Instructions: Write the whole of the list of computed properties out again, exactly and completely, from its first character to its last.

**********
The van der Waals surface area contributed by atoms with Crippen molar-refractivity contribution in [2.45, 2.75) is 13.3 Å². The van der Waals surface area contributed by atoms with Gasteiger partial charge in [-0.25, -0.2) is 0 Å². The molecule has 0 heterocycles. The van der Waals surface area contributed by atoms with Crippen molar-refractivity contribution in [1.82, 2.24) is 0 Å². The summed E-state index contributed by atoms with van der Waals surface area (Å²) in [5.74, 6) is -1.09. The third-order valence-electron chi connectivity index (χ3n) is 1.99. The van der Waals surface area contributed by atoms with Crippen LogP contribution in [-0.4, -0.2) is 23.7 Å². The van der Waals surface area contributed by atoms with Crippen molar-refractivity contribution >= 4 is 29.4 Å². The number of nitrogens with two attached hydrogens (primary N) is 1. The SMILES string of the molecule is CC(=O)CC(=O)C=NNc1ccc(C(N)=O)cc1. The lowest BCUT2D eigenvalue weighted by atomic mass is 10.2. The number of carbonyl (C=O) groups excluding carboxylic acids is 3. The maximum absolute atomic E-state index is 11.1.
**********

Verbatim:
The van der Waals surface area contributed by atoms with Crippen molar-refractivity contribution in [2.45, 2.75) is 13.3 Å². The van der Waals surface area contributed by atoms with Gasteiger partial charge in [-0.25, -0.2) is 0 Å². The molecule has 0 heterocycles. The van der Waals surface area contributed by atoms with Crippen molar-refractivity contribution in [1.82, 2.24) is 0 Å². The summed E-state index contributed by atoms with van der Waals surface area (Å²) in [5.74, 6) is -1.09. The third-order valence-electron chi connectivity index (χ3n) is 1.99. The van der Waals surface area contributed by atoms with Crippen LogP contribution in [-0.4, -0.2) is 23.7 Å². The van der Waals surface area contributed by atoms with Crippen molar-refractivity contribution >= 4 is 29.4 Å². The number of nitrogens with two attached hydrogens (primary N) is 1. The SMILES string of the molecule is CC(=O)CC(=O)C=NNc1ccc(C(N)=O)cc1. The lowest BCUT2D eigenvalue weighted by atomic mass is 10.2. The number of carbonyl (C=O) groups excluding carboxylic acids is 3. The maximum absolute atomic E-state index is 11.1.